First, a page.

What if an Actor Tried Really Hard to be You?

December 16, 2013
By Kevin Hartnett

None of us will ever know what it's like to be another person, which is what makes a new performance art project at Harvard so fun to consider. It's called "Character Analysis," and features actors who study ordinary people and go out into the world, behaving like the person they're trying to become.

The project was conceived by performance artist David Levine, who's currently a fellow at the Radcliffe Institute for Advanced Study. Levine recruited six volunteers from the general public and paired each person with an actor (and in one case, with two actors). The subjects and their actor-partners met three times a week for three months in sessions modeled on psychotherapy interviews: The actors asked the questions, trying to get to know their subjects on a deep enough level to actually be able to go out and behave like them. In an article published last week on the Radcliffe Institute website, Levine says that his goal is to make each actor an "empathy machine."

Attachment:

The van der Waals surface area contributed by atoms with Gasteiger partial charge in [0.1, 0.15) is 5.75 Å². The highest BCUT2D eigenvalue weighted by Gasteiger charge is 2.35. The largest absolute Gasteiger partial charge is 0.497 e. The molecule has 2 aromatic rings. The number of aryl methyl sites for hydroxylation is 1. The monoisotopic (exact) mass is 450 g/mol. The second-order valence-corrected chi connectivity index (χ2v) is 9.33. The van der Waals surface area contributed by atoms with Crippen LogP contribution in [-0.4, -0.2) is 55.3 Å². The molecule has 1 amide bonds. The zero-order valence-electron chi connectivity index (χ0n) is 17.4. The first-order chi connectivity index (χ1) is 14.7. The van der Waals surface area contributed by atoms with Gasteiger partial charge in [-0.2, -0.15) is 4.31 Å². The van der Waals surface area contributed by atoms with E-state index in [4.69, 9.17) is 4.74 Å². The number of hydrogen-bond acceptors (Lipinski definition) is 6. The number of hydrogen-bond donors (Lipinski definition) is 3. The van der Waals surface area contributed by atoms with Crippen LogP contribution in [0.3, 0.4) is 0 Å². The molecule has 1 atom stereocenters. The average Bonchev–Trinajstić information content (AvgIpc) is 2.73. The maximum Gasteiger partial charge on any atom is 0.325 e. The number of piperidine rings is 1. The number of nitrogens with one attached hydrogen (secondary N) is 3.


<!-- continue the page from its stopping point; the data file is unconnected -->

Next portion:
It's a tall order, of course, and any performance of this kind is bound to look pale next to the person it imitates. Still, the results are interesting.

Levine explained in the article that he deliberately avoided pairing actors based on appearance, in order to push the actors toward deeper forms of imitation. In one video, which you can watch below, two actors, a young man and a young woman, play Allen Crockett (a 40ish-year-old man who sets up lab experiments at Harvard). Together they answer questions about his life: Where do you live, are you married, what does your wife do? In another pairing, Lelaina Vogel, a Harvard undergraduate, studied to become Bruce Williams, a 42-year-old landscape architect. Her final "performance," which has not taken place yet, will be to go out and sing karaoke with Williams's friends, as if she were him.

Levine plans to edit footage from "Character Analysis" into a 40-minute documentary. Regardless of how successful the imitations are, or appear to be, the setup creates its own interesting dynamic—it's fun to see what happens when two people know that each is paying such close attention to the other.


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